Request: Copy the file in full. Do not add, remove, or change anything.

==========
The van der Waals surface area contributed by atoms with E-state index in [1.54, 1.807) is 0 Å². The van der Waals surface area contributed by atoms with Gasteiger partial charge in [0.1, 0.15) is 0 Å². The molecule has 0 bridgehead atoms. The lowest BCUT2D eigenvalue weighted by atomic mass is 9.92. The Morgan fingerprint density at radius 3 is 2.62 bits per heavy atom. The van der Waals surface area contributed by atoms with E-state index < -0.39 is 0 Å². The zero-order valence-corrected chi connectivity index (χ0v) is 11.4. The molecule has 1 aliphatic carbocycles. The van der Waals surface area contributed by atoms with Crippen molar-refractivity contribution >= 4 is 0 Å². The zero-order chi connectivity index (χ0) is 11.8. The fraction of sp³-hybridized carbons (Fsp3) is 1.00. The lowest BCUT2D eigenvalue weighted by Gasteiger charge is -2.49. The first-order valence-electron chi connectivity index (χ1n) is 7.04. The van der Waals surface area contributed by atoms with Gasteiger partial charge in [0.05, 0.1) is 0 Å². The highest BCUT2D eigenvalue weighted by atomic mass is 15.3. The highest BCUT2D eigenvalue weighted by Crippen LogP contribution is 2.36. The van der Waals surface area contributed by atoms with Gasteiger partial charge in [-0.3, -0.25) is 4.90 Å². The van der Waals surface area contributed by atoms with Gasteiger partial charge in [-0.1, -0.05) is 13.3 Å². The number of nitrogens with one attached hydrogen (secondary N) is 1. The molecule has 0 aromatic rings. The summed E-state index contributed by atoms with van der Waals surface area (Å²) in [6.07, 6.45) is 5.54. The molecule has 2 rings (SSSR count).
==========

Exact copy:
The van der Waals surface area contributed by atoms with E-state index in [1.54, 1.807) is 0 Å². The van der Waals surface area contributed by atoms with Gasteiger partial charge in [0.1, 0.15) is 0 Å². The molecule has 0 bridgehead atoms. The lowest BCUT2D eigenvalue weighted by atomic mass is 9.92. The Morgan fingerprint density at radius 3 is 2.62 bits per heavy atom. The van der Waals surface area contributed by atoms with E-state index < -0.39 is 0 Å². The zero-order valence-corrected chi connectivity index (χ0v) is 11.4. The molecule has 1 aliphatic carbocycles. The van der Waals surface area contributed by atoms with Crippen molar-refractivity contribution >= 4 is 0 Å². The zero-order chi connectivity index (χ0) is 11.8. The fraction of sp³-hybridized carbons (Fsp3) is 1.00. The lowest BCUT2D eigenvalue weighted by Gasteiger charge is -2.49. The first-order valence-electron chi connectivity index (χ1n) is 7.04. The van der Waals surface area contributed by atoms with Gasteiger partial charge in [0.05, 0.1) is 0 Å². The highest BCUT2D eigenvalue weighted by atomic mass is 15.3. The highest BCUT2D eigenvalue weighted by Crippen LogP contribution is 2.36. The van der Waals surface area contributed by atoms with Gasteiger partial charge in [-0.3, -0.25) is 4.90 Å². The van der Waals surface area contributed by atoms with Gasteiger partial charge in [-0.1, -0.05) is 13.3 Å². The number of nitrogens with one attached hydrogen (secondary N) is 1. The molecule has 0 aromatic rings. The summed E-state index contributed by atoms with van der Waals surface area (Å²) in [6.07, 6.45) is 5.54. The molecule has 2 rings (SSSR count).